I’ve never been one who likes to follow written directions. I lack the patience to read every little nuance of how to do something. Instead, I prefer pictures and diagrams that show me the steps in a logical order. Then I can visualize what is supposed to occur, see how I must proceed. That’s what’s always made sense to my brain.
I remember when our sons were little… I always volunteered to assemble the large presents on Christmas Eve. Also, I loved building K’nex and Legos with the boys. Yet, when the kids would become bored and venture to a new activity, I remained focused on constructing the project on hand, maybe even bordering on obsession until the product was final.
Fast forward many years to this past weekend… my husband and I had to assemble two large IKEA cabinets for our laundry room. I started with the drawers. The first one is always the hardest. But once I figured it out (and IKEA uses only drawings, no words, so I was in heaven), the rest came somewhat easily. Then, together, we assembled the frame. Of course I made mistakes. (I need to find a cool sticker to cover where I was a bit too exuberant with a hammer). Still, I had an awesome afternoon doing this. Even when my hands started to blister from tightly gripping the screwdriver, I didn’t want to stop. This made me wonder, if I enjoy building so much, why am I not doing more of it?
Naturally, I know that I can’t just put together cabinets for fun, my boys are way past Legos, and there are no grandkids in the near future for me to “build” with. Still, I can’t ignore the message that I received this past weekend. I have a passion that I’m disregarding. I like to make things. While building might not be practical in my daily routine, how can I alter this craving to create and incorporate it into my life today?
After some contemplation, I realized that building doesn’t apply solely to structures. I can build with words through writing, with food through cooking, and with flowers through gardening. So maybe I am not ignoring my passion. Perhaps this special interest has morphed over the years. Still, can I be conscious of new opportunities for me to “build” in various aspects of my day? Will doing this add joy to my life?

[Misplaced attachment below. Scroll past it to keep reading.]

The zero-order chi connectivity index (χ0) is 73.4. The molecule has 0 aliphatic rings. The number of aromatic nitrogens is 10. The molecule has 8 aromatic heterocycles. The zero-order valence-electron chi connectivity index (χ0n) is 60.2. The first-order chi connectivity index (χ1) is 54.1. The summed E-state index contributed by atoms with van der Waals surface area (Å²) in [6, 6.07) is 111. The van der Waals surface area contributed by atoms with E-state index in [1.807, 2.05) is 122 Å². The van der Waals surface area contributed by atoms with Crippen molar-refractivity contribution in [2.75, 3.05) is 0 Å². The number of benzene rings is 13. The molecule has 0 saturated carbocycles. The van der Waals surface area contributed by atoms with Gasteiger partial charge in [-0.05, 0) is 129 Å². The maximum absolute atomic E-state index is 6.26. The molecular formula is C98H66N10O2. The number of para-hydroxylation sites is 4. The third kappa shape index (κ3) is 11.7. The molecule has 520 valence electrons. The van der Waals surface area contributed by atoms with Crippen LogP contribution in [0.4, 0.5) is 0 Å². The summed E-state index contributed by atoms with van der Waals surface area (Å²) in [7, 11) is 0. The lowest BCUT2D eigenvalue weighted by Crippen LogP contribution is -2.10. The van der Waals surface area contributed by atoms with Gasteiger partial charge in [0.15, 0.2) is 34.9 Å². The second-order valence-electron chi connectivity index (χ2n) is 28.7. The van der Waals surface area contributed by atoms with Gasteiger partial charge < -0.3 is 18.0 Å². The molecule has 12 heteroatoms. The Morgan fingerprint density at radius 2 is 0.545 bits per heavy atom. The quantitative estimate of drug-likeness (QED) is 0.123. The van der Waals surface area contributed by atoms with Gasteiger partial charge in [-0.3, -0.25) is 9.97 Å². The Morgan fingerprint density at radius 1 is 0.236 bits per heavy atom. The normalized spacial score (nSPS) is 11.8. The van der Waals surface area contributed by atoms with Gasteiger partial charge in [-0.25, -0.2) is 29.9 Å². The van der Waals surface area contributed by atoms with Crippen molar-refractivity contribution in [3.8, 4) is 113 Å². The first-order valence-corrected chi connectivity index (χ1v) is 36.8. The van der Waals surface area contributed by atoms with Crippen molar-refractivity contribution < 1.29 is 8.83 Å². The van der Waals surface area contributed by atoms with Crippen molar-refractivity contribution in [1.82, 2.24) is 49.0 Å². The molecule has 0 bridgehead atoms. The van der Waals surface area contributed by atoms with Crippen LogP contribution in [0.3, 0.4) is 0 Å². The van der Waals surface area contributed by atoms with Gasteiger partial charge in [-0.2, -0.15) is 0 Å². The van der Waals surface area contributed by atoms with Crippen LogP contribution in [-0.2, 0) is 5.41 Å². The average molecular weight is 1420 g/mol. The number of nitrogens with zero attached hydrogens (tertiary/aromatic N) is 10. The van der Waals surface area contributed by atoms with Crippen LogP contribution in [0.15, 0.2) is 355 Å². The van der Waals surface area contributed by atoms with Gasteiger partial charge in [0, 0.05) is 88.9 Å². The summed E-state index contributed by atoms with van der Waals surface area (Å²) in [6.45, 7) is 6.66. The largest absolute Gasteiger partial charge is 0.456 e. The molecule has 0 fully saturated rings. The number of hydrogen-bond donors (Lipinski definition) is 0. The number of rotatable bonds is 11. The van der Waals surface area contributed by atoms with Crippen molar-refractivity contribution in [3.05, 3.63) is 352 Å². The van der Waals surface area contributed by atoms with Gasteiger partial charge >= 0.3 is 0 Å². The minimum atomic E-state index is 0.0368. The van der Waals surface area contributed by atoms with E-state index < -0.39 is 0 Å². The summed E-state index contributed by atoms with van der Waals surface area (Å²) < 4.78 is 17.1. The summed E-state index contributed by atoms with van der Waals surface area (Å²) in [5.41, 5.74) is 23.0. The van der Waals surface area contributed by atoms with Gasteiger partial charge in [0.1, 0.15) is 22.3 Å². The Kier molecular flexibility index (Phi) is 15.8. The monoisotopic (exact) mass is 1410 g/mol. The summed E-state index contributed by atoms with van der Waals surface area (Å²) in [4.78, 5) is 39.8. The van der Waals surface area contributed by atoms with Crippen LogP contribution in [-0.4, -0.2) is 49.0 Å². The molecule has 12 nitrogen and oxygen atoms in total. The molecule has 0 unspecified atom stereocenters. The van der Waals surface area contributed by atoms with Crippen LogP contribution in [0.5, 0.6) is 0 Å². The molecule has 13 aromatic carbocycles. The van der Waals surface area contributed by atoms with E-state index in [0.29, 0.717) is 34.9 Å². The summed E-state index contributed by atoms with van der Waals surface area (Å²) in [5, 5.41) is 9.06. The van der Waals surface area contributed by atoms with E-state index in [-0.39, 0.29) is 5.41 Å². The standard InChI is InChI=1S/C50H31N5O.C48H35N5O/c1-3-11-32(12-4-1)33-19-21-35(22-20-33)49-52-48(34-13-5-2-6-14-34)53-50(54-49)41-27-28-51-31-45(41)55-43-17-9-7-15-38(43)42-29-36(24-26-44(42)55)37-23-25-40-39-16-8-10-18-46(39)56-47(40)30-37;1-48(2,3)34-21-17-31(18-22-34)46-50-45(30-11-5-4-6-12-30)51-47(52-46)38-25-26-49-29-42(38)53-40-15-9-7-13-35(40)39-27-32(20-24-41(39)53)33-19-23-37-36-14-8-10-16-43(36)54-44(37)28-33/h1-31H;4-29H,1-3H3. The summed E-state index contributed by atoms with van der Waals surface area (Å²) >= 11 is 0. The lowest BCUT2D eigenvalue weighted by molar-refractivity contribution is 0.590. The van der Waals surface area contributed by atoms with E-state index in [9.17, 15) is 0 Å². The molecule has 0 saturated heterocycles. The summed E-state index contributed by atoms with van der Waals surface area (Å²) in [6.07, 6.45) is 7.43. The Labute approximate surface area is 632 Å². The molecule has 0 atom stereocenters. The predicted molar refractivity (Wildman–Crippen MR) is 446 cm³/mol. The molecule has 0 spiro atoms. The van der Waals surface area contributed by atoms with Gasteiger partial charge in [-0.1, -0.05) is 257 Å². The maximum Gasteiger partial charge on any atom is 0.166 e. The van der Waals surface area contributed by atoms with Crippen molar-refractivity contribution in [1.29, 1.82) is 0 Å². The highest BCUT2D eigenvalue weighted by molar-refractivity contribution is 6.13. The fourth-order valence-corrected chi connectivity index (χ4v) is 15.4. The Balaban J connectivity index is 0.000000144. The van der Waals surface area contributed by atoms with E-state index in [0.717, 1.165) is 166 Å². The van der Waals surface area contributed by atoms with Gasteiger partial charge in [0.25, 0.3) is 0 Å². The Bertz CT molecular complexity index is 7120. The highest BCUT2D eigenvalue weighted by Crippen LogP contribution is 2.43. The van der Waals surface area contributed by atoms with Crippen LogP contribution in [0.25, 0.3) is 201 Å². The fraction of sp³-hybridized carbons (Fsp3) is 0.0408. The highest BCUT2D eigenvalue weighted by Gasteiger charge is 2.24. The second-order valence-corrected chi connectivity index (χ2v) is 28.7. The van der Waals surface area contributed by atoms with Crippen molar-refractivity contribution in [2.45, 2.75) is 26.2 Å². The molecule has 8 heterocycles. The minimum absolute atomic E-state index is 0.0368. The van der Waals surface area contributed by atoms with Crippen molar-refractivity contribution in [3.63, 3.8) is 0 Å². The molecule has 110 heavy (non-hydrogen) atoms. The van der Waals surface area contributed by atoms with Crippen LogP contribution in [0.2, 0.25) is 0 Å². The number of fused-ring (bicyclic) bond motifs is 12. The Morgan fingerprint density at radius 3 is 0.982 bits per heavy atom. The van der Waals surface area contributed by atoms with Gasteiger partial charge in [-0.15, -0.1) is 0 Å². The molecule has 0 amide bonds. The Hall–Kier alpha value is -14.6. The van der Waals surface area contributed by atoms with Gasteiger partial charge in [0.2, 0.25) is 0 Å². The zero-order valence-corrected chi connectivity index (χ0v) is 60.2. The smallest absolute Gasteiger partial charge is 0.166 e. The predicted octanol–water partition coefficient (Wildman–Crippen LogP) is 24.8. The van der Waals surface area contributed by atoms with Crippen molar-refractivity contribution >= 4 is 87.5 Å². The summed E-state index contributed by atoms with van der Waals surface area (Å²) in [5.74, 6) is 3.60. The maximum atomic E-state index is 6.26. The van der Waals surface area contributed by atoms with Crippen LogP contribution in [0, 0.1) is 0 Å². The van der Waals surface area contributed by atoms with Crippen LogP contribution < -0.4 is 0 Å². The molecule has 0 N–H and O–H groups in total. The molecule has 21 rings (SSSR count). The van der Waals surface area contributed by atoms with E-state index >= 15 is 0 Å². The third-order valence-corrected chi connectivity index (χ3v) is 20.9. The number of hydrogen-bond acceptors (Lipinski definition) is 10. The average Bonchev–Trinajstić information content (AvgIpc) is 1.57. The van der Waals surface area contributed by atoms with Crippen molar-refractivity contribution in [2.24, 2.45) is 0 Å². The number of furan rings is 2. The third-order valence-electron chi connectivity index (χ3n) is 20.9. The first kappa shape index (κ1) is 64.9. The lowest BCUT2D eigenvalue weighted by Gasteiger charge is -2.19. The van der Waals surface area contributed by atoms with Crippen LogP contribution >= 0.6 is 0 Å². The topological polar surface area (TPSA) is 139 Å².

If I feel this way about a somewhat dusty passion, how many others also have sparks in their lives that they are not lighting? Have we diminished the value we receive from following our hearts? Could something that we once loved be expanded into a new pastime? Might we be missing doing something that makes us happy? And if so, how can we find an outlet to add this to our days?
I’ve noticed that there seem to be a growing number of us “on the other half of life.” Suddenly we are blessed with free time just for ourselves. After all, we’re no longer sitting at soccer games or tennis matches. Nor are we carpooling kids or attending school functions. Now is this our time to find what we want to do.
I’m certainly not suggesting that we leave our job and open up a bike shop (but, yes, that would be my husband’s dream). The question is how to continue our current lifestyle AND pursue our dearest desires (especially those passions that we’ve put on the back burner). Is this possible? If so, how?
I think it revolves around giving ourselves permission to play. This is something many people associate as a guilty pleasure. But is it? Aren’t we meant to play? When did we lose this instinct, the wonder of being totally immersed in something that pleasures us? Has becoming adults shut the door on joy?
Let’s hope not. So here is the challenge… think about something that brings you pleasure (okay…. not that) and figure out how you can incorporate an element of it into your life. It’s like rekindling a former love. Light the flame, watch it burn, and feel the warmth!